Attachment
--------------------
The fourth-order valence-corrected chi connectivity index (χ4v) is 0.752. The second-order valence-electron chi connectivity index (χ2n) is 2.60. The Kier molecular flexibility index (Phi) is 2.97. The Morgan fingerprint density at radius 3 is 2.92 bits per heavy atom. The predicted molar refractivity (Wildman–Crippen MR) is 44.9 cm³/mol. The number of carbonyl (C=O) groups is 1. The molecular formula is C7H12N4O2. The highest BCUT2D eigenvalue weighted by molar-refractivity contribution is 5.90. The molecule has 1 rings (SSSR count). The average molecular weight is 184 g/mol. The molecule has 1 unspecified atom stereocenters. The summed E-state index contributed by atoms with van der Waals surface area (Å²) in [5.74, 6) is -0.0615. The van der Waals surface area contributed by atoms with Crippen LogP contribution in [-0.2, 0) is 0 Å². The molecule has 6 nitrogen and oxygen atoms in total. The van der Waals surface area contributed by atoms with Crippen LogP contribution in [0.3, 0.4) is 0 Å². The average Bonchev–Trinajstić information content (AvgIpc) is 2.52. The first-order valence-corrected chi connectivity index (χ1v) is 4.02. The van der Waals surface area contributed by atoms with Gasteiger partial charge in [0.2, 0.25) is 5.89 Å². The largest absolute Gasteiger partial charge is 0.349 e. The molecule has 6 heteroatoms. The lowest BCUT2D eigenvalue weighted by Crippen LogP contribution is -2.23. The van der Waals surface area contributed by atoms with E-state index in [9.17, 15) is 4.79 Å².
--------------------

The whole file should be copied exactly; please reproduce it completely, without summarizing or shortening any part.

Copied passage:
The fourth-order valence-corrected chi connectivity index (χ4v) is 0.752. The second-order valence-electron chi connectivity index (χ2n) is 2.60. The Kier molecular flexibility index (Phi) is 2.97. The Morgan fingerprint density at radius 3 is 2.92 bits per heavy atom. The predicted molar refractivity (Wildman–Crippen MR) is 44.9 cm³/mol. The number of carbonyl (C=O) groups is 1. The molecular formula is C7H12N4O2. The highest BCUT2D eigenvalue weighted by molar-refractivity contribution is 5.90. The molecule has 1 rings (SSSR count). The average molecular weight is 184 g/mol. The molecule has 1 unspecified atom stereocenters. The summed E-state index contributed by atoms with van der Waals surface area (Å²) in [5.74, 6) is -0.0615. The van der Waals surface area contributed by atoms with Crippen LogP contribution in [-0.2, 0) is 0 Å². The molecule has 6 nitrogen and oxygen atoms in total. The van der Waals surface area contributed by atoms with Crippen LogP contribution in [0.3, 0.4) is 0 Å². The average Bonchev–Trinajstić information content (AvgIpc) is 2.52. The first-order valence-corrected chi connectivity index (χ1v) is 4.02. The van der Waals surface area contributed by atoms with Gasteiger partial charge in [0.2, 0.25) is 5.89 Å². The largest absolute Gasteiger partial charge is 0.349 e. The molecule has 6 heteroatoms. The lowest BCUT2D eigenvalue weighted by Crippen LogP contribution is -2.23. The van der Waals surface area contributed by atoms with E-state index in [9.17, 15) is 4.79 Å².